Blue Ridge Parkway
Virginia and North Carolina
The most distinctive architectural feature of the Blue Ridge Parkway is its outstanding collection of bridges and grade separation structures, which allow the parkway to cross streams or pass safely over or under other roads. Many of these 168 structures have a rustic stone appearance that blends well with the mountain landscape; others are sleek modern steel and reinforced concrete structures. Bureau of Public Roads engineers and National Park Service landscape architects collaborated on the design of the parkway bridges.
Many of the grade separation structures appear to be old-style stone arch bridges but are actually reinforced concrete structures. They were constructed by erecting stone arch rings, abutments and spandrel walls, then pouring concrete on a network of steel reinforcing rods. The stonework is not merely decorative, but serves as the form for the concrete frame. All but one of the overpasses, or grade separation structures carrying roadways over the parkway, are stone-faced arch structures. Many underpasses bearing the parkway over other roads are stone-faced arch structures as well.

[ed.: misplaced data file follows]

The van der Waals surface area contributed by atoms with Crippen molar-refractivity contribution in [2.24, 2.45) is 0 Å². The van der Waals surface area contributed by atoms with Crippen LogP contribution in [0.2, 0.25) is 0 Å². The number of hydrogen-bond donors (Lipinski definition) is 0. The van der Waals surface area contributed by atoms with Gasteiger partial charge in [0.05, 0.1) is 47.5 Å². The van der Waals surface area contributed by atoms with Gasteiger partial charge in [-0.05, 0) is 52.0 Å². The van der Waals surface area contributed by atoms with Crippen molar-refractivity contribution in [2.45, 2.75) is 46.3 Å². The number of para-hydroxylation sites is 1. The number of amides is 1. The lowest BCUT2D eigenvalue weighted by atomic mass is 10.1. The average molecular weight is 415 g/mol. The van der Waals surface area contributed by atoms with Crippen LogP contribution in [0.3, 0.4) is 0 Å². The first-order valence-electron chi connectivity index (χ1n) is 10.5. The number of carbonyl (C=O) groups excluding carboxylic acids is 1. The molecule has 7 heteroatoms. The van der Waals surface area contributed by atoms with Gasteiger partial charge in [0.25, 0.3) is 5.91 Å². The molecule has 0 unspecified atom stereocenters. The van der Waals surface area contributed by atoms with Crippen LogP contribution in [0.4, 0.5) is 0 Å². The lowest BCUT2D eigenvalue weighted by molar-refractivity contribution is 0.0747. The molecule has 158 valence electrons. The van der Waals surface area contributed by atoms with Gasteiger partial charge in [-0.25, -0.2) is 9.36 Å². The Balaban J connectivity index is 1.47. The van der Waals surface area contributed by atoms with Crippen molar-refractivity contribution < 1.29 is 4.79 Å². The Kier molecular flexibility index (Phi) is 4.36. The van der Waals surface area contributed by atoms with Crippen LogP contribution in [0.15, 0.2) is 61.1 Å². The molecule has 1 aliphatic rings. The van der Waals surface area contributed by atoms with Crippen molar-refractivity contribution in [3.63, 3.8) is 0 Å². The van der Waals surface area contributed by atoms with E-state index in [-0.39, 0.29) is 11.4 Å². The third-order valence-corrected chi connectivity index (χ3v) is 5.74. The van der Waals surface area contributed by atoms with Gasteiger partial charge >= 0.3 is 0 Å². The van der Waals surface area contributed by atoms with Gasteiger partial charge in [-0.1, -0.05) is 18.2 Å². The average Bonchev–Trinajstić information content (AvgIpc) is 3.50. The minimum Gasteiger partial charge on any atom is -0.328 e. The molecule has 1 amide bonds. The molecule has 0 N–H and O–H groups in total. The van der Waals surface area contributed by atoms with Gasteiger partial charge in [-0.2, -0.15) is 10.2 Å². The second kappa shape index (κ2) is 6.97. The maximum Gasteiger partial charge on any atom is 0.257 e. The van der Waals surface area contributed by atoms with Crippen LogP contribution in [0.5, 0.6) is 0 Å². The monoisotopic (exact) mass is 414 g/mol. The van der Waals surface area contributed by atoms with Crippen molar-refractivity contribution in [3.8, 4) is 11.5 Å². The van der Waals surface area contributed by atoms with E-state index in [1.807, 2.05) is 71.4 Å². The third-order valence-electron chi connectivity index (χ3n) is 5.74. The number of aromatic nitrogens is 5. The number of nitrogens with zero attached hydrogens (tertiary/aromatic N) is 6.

The stone facing for these structures was a hallmark of the rustic style of architecture employed by the National Park Service, which dictated the use of materials that would enable structures to harmonize with their environments. The stone was generally obtained from quarries located near the construction site. In other cases, stone was obtained from rock cuts created during the construction of the roadway. As the parkway traverses several distinct geological areas over its nearly 500-mile length, the type and appearance of the stone used in the work varies from location to location.
Different arch shapes were employed, the choice being dictated by the length of span and topographic conditions. Most were segmental arches rising from straight-sided abutment walls. The elliptical arch was occasionally used where there was sufficient horizontal clearance to carry the arch all the way to the ground, usually where the parkway intersected primary roads. Circular arches were employed for some narrower spans. Many bridges are curved or skewed, crossing a road or stream on a diagonal so as not to interrupt the flow of the roadway.
After World War II, prices for masonry construction increased sharply and new construction technologies were available. Parkway planners began designing steel girder structures, prestressed concrete structures, and concrete box girder structures though the rustic stone-faced bridges were still occasionally employed.
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